Exploring the links between intelligence and curiosity
Curiosity may have killed the cat, but it’s good for the student.
The authors of a 2011 study published in Perspectives in Psychological Science found that curiosity is a big part of academic performance. In fact, personality traits like curiosity seem to be as important as intelligence in determining how well students do in school.
Smarts aren’t the whole story
Intelligence is important to academic performance, but it’s not the whole story. Everyone knows a brilliant kid who failed school, or someone with mediocre smarts who made up for it with hard work, so psychological scientists are looking at factors other than intelligence that make some students do better than others.
One of those is conscientiousness — basically, the inclination to go to class and do your homework. People who score high on this personality trait tend to do well in school. “It’s not a huge surprise if you think of it, that hard work would be a predictor of academic performance,” says Sophie von Stumm of the University of Edinburgh in the UK.
von Stumm and her coauthors wondered if curiosity might be another important factor. “Curiosity is basically a hunger for exploration,” von Stumm says. “If you’re intellectually curious, you’ll go home, you’ll read the books. If you’re perceptually curious, you might go traveling to foreign countries and try different foods.”
Both of these, she thought, could help you do better in school.
The researchers performed a meta-analysis, gathering the data from about 200 studies with a total of about 50,000 students. They found that curiosity did, indeed, influence academic performance. In fact, it had quite a large effect, about the same as conscientiousness. When put together, conscientiousness and curiosity had as big an effect on performance as intelligence.
von Stumm wasn’t surprised that curiosity was so important. “I’m a strong believer in the importance of a hungry mind for achievement, so I was just glad to finally have a good piece of evidence,” she says. “Teachers have a great opportunity to inspire curiosity in their students, to make them engaged and independent learners. That is very important.”
Employers may also want to take note: a curious person who likes to read books, travel the world, and go to museums may also enjoy and engage in learning new tasks on the job.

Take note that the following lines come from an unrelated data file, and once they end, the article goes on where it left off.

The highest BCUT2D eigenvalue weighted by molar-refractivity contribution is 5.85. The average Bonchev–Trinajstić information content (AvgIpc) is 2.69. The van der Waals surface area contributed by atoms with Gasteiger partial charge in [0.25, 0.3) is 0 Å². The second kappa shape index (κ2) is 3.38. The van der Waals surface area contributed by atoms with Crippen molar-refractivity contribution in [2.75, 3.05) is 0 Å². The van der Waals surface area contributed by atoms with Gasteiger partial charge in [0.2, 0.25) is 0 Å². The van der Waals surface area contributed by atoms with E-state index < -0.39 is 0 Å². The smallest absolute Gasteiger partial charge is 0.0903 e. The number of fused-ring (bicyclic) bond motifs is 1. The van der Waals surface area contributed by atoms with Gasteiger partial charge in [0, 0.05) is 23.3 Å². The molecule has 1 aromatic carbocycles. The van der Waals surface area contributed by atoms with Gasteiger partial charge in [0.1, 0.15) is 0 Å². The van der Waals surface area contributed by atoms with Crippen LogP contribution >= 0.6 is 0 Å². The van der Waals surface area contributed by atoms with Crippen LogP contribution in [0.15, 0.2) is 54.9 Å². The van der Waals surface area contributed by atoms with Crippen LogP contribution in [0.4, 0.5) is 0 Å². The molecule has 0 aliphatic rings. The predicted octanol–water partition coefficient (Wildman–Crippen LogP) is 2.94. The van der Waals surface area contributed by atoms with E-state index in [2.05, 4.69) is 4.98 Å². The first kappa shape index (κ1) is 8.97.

“It’s easy to hire someone who has the done the job before and hence, knows how to work the role,” von Stumm says. “But it’s far more interesting to identify those people who have the greatest potential for development, i.e. the curious ones.”
A molecular link between intelligence and curiosity
Scientists from the Samuel Lunenfeld Research Institute of Mount Sinai Hospital in Toronto even discovered a molecular link between intelligence and curiosity, which may lead to the development of drugs to improve learning.
In a paper, published during 2009 in Neuron, Dr John Roder, Senior Investigator at the Lunenfeld-Tanenbaum Research Institute, and Bechara Saab, PhD candidate at the Lunenfeld, studied the interaction of two proteins in a small region of the brain called the dentate gyrus (part of the hippocampus, which plays a role in long-term memory and spatial navigation).
For the study, the neuronal calcium sensor-1 (NCS-1) — a protein which is known to affect the memory of worms and is linked to bipolar and schizophrenia in people — was increased by one-and-a-half fold specifically in the dentate gyrus of mouse models. This modest overexpression increased the ability of brain cells to change how they communicate with each other and gave the mice superior memory in complex tasks and a significant increase in exploratory behavior (curiosity).
Because the exploratory behavior was only altered in safe environments, Dr Roder and Saab believe they have discovered a region of the brain that generates curiosity and a model for how brain activity leads to curiosity.
The researchers also discovered that both curiosity and spatial memory were impaired when a benign drug blocked the NCS-1 protein from binding to the dopamine type-2 receptors (a major target of anti-psychotics) in the dentate gyrus.
“Now that we know that some of the molecules and brain regions that control learning and memory also control curiosity, we can go back to the lab and design drugs that may improve cognition in humans — that’s the potential benefit for the future,” explains Saab. “Immediately, however, we can put into use the knowledge that fostering curiosity should also foster intelligence and vice versa.”